Risk factors for infection with soil-transmitted helminths during an integrated community level water, sanitation, and hygiene and deworming intervention in Timor-Leste

Susana Vaz Nery*, Naomi E. Clarke, Alice Richardson, Rebecca Traub, James S. McCarthy, Darren J. Gray, Andrew J. Vallely, Gail M. Williams, Ross M. Andrews, Suzy J. Campbell, Archie C.A. Clements

*Corresponding author for this work

Research output: Contribution to journalArticlepeer-review

18 Citations (Scopus)


Water, sanitation and hygiene interventions have been advocated as important complements to deworming programs to improve soil-transmitted helminth control. Evidence for the impact of water, sanitation and hygiene on soil-transmitted helminth infections is mixed, and based mainly on cross-sectional studies. In this study, we assessed associations between individual- and household-level water, sanitation and hygiene variables and soil-transmitted helminth infections, using data collected during the 2 year follow-up study period of the WASH for WORMS randomised controlled trial in Timor-Leste. Data were collected across four surveys, conducted at 6 monthly intervals in 23 communities. We analysed water, sanitation and hygiene and sociodemographic variables as risk factors for infection with Necator americanus, Ascaris spp., and undifferentiated soil-transmitted helminth infection, using generalised linear mixed models to account for clustering at community, household and participant levels. Water, sanitation and hygiene risk factors were examined both concurrently and with a 6 month lag period that coincided with the most recent deworming. The analysis included 2333 participants. Factors associated with N. americanus infection included age group, male sex (adjusted odds ratio (aOR) 3.1, 95% confidence interval (CI) 2.4–4.2), working as a farmer (aOR 1.7, 95% CI 1.2–2.4), and completing secondary school or higher (aOR 0.29, 95% CI 0.16–0.53). Risk factors for Ascaris spp. infection included age group, living in a dwelling with more than six people (aOR 1.6, 95% CI 1.1–2.3), having a tube well or borehole as the household water source (aOR 3.7, 95% CI 1.3–10.8), and using a latrine shared between households 6 months previously (aOR 2.3, 95% CI 1.2–4.3). Handwashing before eating was protective against infection with any soil-transmitted helminth (aOR 0.79, 95% CI 0.65–0.95). In the context of regular deworming, few water, sanitation and hygiene-related factors were associated with soil-transmitted helminth infections. Future research examining the role of water, sanitation and hygiene in soil-transmitted helminth transmission is required, particularly in low transmission settings after cessation of deworming. Identifying improved indicators for measuring water, sanitation and hygiene behaviours is also a key priority.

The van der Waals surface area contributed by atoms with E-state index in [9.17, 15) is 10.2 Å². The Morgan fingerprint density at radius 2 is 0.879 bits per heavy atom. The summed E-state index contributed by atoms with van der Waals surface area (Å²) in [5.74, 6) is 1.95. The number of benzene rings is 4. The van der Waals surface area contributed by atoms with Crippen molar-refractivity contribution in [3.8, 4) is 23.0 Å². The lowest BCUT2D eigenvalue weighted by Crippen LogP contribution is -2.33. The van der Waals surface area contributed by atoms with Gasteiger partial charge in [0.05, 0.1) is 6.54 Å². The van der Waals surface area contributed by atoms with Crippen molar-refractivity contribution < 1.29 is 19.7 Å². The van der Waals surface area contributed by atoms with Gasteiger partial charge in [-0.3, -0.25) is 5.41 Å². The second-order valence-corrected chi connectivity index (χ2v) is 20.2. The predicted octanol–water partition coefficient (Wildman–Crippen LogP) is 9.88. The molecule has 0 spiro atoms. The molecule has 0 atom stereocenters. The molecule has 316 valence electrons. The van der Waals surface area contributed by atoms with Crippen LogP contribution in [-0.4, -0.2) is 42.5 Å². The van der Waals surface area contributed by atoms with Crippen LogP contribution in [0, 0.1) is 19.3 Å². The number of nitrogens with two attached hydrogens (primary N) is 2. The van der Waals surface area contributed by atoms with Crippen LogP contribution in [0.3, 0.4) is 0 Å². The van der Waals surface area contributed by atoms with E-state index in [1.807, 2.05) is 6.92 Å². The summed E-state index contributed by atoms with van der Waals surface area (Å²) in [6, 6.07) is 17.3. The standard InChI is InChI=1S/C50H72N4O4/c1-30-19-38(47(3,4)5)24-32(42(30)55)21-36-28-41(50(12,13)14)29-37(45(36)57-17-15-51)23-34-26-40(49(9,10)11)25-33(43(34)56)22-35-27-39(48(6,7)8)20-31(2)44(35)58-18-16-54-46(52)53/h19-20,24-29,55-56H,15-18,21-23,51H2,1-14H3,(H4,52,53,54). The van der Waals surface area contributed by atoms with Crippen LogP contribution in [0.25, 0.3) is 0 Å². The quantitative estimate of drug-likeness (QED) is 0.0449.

Original languageEnglish
Pages (from-to)389-396
Number of pages8
JournalInternational Journal for Parasitology
Issue number5
Publication statusPublished - 05 Apr 2019
Externally publishedYes

Bibliographical note

Publisher Copyright:
© 2019 Australian Society for Parasitology


  • Risk factors
  • Sanitation and hygiene
  • Soil-transmitted helminths
  • Water

ASJC Scopus subject areas

  • Parasitology
  • Infectious Diseases


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